For all the class and classic potential exhibited by Aljabr at Longchamp, for sheer heart and determination look straight to Golden Silca at Newbury. The Mick Channon-trained filly's performance to take the Group Two Mill Reef Stakes was positively cockle-warming.

Seb Sanders held the little white-faced chestnut, running for the third time in four weeks, just off the pace as the favourite Belasco took the field along with Haafiz in close attendance. Approaching the furlong marker a gap, there for Golden Silca's taking, opened between the two colts as Haafiz began to cry enough and Indiana Legend, travelling powerfully, joined issue on the outside.

Momentarily, it seemed that Golden Silca could find no extra resources and Indiana Legend started to assert his authority. But 15 strides from the post the filly found her balance and began to run in earnest and, answering Sanders demands with great generosity, put her pretty pink nose in front on the line.

The daughter of Inchinor may be supplemented for the Cheveley Park Stakes, which her star stablemate Bint Allayl is in danger of missing after suffering a slight training setback.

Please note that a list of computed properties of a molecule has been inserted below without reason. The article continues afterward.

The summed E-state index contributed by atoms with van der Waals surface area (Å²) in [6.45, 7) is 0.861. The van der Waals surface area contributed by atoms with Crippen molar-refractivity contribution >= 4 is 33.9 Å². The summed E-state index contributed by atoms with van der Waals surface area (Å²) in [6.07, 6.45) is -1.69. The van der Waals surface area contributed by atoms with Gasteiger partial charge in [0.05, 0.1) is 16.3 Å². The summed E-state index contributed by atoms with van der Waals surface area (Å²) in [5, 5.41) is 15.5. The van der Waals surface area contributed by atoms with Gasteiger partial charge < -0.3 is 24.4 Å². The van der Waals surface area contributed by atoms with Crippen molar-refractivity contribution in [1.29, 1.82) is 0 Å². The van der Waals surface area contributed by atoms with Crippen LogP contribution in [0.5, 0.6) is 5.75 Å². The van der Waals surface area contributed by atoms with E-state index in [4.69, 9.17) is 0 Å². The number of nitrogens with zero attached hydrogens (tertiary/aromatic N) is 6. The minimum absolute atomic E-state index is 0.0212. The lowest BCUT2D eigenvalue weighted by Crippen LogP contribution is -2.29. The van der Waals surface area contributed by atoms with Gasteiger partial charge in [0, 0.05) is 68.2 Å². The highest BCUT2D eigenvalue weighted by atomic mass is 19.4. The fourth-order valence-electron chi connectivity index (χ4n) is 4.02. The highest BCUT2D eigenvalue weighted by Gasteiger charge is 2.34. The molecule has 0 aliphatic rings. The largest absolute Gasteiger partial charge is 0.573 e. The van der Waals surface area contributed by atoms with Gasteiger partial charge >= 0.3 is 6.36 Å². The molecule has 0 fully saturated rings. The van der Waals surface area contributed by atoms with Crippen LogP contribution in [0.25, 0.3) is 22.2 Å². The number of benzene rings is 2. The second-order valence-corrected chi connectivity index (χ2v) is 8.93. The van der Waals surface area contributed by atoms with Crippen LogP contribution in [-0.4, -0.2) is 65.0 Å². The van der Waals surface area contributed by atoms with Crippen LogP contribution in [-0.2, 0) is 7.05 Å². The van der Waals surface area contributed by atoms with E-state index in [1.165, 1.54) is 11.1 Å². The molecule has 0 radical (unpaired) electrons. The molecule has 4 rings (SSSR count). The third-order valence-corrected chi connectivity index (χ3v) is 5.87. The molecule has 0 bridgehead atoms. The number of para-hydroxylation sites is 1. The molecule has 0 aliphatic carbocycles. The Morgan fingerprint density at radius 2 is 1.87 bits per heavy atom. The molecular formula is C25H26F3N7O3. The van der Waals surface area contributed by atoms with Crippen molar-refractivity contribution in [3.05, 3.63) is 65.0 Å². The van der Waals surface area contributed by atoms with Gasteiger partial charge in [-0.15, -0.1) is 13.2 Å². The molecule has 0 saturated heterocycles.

The Ayr Gold Cup failed to produce a punting millionaire, but resulted in a resounding triumph for Karl Burke, who completed a remarkable one- two in one of the season's most competitive handicaps as the 16-1 shot Always Alight, ridden by John Egan, beat his 33-1 stablemate Daring Destiny, the winner four years ago, a head. The Tote's offer of pounds 1m to any punter who was the sole forecaster of the first three home was not claimed, but there were 11.67 winning tickets in the richest Trifecta so far. The pounds 233,000 pool paid pounds 14,210 to a pounds 1 stake.

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<b>Kathryn Williams</b>
When I was supporting Ray La Montagne I was six months pregnant. He had been touring for a year and he was exhausted and full of the cold. I was feeling motherly, so I would leave presents for him and his band: Tunnock's Tea Cakes, cold remedies and proper tea. Ray seemed painfully shy. He hardly spoke, hardly looked at you in the face. I felt like a dick speaking to him, but said "hi" every day. </p>
He was being courted by the same record company who had signed me and subsequently let me go, and I wanted him to know that there were people around who didn't want anything from him. At the Shepherds Bush Empire in London, on the last night of the tour, Ray stopped in his set to thank me for doing the support. He said I was a really good songwriter and people should buy my stuff. I was taken aback and felt emotionally overwhelmed. Later that year, just before I had my boy Louis, I was l asleep in bed with Radio 4 on when Louis moved around in my belly and woke me up. Ray was doing a session on the World Service. </p>
I really believe that Louis recognised the music from the tour, and when I gave birth to him at home I played Ray's record as something that he would recognise to come into the world with. </p>